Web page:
Chris Rock is a great stand-up comedian. While many comics see stand-up as a stepping stone to television and movies – and Rock has definitely taken his fair share of average movie roles – he clearly has aspirations to be a filmmaker not just a performer. With Top Five writer-director-star Rock has his go at being Woody Allen.
Playing what he knows, Rock stars as Andre Allen, a famous stand-up comedian who became a movie star thanks to the stupid but hugely successful ‘Hammy the Bear’ trilogy in which he plays a wise-cracking, gun-toting police bear. However, in a predicament similar to Woody Allen’s Stardust Memories, Andre Allen has lost the desire to be funny. Seeking to make serious, uplifting entertainment he has invested everything in a new film overflowing with hubris, ‘Uprize,’ about the 1791 Haitian slave rebellion. It is a couple of days out from the release of the film, which everyone except Allen knows is going to be a flop, and he is doing non-stop publicity. Also on the horizon is his high profile wedding to reality TV star Erica Long (Gabriella Union), a runaway train of an event which his heart does not seem to be in. Continue reading
Director: Paul Thomas Anderson
Starring: Joaquin Phoenix, Josh Brolin, Katherine Waterston, Joanna Newsom, Benecio Del Toro, Owen Wilson, Reese Witherspoon, Hong Chau, Eric Roberts, Martin Short, Jenna Malone, Michael Kenneth Williams, Maya Rudolph
When it comes to the films of Paul Thomas Anderson (Boogie Nights, There Will Be Blood, The Master) I have tended to appreciate them without really enjoying them. In the case of his latest, Inherent Vice, I can confidently say that I enjoyed it without really understanding it.
Inherent Vice is an aggressively, unapologetically confusing mystery set in 1970 in the fictional California seaside town of Gordita Beach. Beach bum, stoner PI Larry “Doc” Sportello (Joaquin Phoenix) is approached by a former girlfriend, Shasta Fay Hepworth (Katherine Waterston), for help. She is currently having an affair with real estate tycoon Mickey Wolfmann (Eric Roberts) and Wolfmann’s wife and her lover have come to her offering money for her help in getting rid of him. Doc agrees to look into it only to find it is the beginning of a web that could include a missing musician, a maritime lawyer, a society of dentists, an Indo-Chinese heroin cartel and the deputy District Attorney. Or it could include none of those things. Or it could include some of those things but not others. With nothing quite as it seems it’s a bit hard to tell. Continue reading
Director: J.C. Chandor
Starring: Oscar Isaac, Jessica Chastain, Albert Brooks, David Oyelowo, Elyes Gabel
A Most Violent Year is the third film from writer-director J.C. Chandor, after Margin Call and All is Lost. While he doesn’t enjoy a high profile, Chandor has built himself an impressive body of work as one of those rare beasts: a filmmaker who makes movies for grownups.
Abel Morales and his wife Anna run an up-and-coming heating oil company, but find themselves in a crisis. Someone is hijacking their trucks. Drivers are being beaten, trucks taken and dumped with their contents stolen. The loss in revenue is building and the drivers are scared to go to work. The teamsters union is demanding Abel arm his drivers, but he fears escalation. Simultaneously, after a two year investigating into corruption in the heating oil industry the District Attorney is ready to start laying charges, including 14 against Abel’s company. All of this could not be happening at a worse time, as Abel has committed to an important property deal. He has put down a 40% deposit, everything he has, on a waterfront oil holding facility which will give them direct access to the oil tankers and the potential for dramatic growth. Continue reading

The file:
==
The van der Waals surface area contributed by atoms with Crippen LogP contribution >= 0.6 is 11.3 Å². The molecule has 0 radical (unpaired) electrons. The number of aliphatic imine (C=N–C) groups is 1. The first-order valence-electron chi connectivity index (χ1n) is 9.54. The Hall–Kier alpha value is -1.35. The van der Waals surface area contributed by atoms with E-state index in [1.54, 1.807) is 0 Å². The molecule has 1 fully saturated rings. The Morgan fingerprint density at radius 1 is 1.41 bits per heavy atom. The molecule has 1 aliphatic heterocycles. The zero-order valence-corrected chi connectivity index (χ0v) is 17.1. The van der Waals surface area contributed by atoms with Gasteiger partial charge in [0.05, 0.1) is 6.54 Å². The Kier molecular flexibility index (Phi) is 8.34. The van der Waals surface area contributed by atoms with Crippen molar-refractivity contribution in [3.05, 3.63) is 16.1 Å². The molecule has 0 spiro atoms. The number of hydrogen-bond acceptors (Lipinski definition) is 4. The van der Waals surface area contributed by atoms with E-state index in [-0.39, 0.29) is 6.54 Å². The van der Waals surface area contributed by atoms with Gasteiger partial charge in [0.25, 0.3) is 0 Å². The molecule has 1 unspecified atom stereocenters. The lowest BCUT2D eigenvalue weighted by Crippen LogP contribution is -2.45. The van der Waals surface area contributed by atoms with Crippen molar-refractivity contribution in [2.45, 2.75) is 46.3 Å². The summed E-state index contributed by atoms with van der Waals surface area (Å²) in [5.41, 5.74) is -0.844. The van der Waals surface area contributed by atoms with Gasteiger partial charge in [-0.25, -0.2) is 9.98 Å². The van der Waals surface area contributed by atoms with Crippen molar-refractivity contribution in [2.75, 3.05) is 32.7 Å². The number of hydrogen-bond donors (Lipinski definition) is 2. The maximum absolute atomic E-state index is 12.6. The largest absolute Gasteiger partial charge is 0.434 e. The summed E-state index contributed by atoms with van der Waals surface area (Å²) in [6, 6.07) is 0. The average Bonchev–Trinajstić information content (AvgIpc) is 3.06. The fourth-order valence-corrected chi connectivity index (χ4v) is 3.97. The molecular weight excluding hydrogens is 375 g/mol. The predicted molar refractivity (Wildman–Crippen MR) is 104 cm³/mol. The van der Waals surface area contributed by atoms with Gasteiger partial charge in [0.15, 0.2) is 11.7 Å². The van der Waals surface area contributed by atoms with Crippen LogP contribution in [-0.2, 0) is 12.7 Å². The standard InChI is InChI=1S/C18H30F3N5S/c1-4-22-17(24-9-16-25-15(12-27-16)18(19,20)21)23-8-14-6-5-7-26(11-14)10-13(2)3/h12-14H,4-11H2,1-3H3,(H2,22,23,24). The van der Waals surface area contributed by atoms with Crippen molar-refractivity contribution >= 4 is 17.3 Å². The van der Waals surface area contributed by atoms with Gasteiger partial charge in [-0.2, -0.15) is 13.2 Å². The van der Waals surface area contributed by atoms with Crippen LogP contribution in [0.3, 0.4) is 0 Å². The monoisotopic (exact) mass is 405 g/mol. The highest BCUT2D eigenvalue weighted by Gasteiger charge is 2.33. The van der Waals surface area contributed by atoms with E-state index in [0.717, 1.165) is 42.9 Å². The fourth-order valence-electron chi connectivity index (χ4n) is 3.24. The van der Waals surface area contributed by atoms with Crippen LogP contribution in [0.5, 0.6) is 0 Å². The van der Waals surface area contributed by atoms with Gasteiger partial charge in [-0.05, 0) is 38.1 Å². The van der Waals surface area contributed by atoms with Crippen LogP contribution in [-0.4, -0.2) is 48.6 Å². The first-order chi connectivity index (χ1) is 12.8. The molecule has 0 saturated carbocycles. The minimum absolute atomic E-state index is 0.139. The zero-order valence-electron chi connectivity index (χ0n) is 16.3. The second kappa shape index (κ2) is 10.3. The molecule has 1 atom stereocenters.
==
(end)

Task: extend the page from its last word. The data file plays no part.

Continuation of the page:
Director: Morgan Matthews
Starring: Asa Butterfield, Sally Hawkins, Rafe Spall, Eddie Marsan, Jo Yang
In 2007, Morgan Matthews directed a 90 minute documentary about the weird and wonderful young competitors at the International Mathematical Olympiad (IMO) called Beautiful Young Minds. The subject matter obviously left its mark on the director as seven years later he would return to it for his feature film debut X+Y.
X+Y tells the story of Nathan Ellis, an autistic boy who lives with his mother Julie in Yorkshire. Diagnosed at a young age, Nathan’s social difficulties were accelerated when his father, with whom he shared a special bond, was killed in a car accident. Nathan’s interest is mathematics and with Julie incapable of meeting his appetite for maths – whenever she tries he frequently reminds her that she is not clever enough – she engages former child prodigy Martin Humphreys to tutor him. Together, Nathan and Martin set their sights on the IMO in Cambridge. Continue reading
Director: Alejandro G. Iñárritu
Starring: Michael Keaton, Zach Galifianakis, Edward Norton, Andrea Riseborough, Amy Ryan, Emma Stone, Naomi Watts
As someone who watches a lot of films, there is nothing quite so exciting as when you see something you have never seen before, an entirely original cinematic vision. There is simply no other way to describe Birdman – full title Birdman or (The Unexpected Virtue of Ignorance) – the new black comedy from Mexican director Alejandro González Iñárritu (the director of Babel, 21 Grams and Amores Perros who has here rebadged himself Alejandro G. Iñárritu).
Birdman centres on Riggan Thomson, a middle aged movie star who is living in the shadow of the superhero character he played in three blockbusters in the early 1990s. Birdman has become Riggan’s tormentor. As he slowly but surely breaks down, it is Birdman’s voice he hears personifying all of his insecurity and self-doubt. In an effort to regain his significance and artistic integrity, Riggan has gone all in, writing, directing and starring in a Broadway adaptation of the Raymond Carver short story What We Talk About When We Talk About Love. Days before opening night, an accident serendipitously befalls Riggan’s weak co-star and the opportunity arises to introduce Broadway superstar Mike Shiner into the cast. Continue reading